Air New Zealand's website now shows the requirement for MIQ has been removed after February 27, with transtasman flights available for $400 from that date.

Last November's plan to reopen the borders in a staged approach from mid-January was put on hold shortly before Christmas, as Omicron proliferated overseas.

Previously, the plan was for people from Australia to be allowed to isolate at home for seven days after January 16, and those from other countries from February 13.

All fully vaccinated foreign travellers would have been able to travel from April 30.

However, on December 21, the start date was pushed out to late February but that was under review, depending on Omicron.

The MIQ lottery system and its limited spaces caused increasing headaches for the Government, with pregnant TV journalist Charlotte Bellis the latest of a string of Kiwis in tricky situations and struggling to get home.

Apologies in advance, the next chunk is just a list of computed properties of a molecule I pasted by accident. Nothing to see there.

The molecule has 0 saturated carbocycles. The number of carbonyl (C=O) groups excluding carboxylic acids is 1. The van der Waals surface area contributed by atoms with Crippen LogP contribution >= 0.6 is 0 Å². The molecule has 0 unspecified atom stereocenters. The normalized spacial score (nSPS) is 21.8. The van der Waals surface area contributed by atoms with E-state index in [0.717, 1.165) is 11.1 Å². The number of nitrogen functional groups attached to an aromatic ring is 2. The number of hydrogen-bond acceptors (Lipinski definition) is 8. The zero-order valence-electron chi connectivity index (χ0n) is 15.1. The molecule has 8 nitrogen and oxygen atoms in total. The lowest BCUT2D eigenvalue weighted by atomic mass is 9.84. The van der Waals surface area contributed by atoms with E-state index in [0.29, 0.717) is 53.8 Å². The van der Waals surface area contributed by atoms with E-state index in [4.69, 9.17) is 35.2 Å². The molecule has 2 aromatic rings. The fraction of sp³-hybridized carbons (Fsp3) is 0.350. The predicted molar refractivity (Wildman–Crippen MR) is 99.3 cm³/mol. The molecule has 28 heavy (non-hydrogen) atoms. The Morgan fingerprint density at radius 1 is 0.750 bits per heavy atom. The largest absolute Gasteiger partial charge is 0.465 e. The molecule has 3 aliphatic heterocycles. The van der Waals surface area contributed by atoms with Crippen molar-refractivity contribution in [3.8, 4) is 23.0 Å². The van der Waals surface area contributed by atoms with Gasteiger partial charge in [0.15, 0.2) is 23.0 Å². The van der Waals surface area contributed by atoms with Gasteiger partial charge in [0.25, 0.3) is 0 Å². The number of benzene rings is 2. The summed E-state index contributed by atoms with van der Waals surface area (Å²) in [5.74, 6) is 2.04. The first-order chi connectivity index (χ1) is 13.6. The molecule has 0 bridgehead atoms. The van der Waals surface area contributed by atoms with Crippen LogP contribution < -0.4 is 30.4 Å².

Bellis has confirmed she will return to New Zealand in early March to give birth to her baby girl, after accepting an emergency spot in MIQ.

At a press conference yesterday, Ardern said there would be multiple people in distressing situations struggling with MIQ - but on the flip side, the system had saved lives.

Today's border news will also follow a move to shorten the gap between second vaccine doses and boosters from four months to three, in a bid to ensure immunity improved before widespread Omicron community transmission.

For more information visit covid19.govt.nz.

This article was first published on the NZ Herald and is republished here with permission.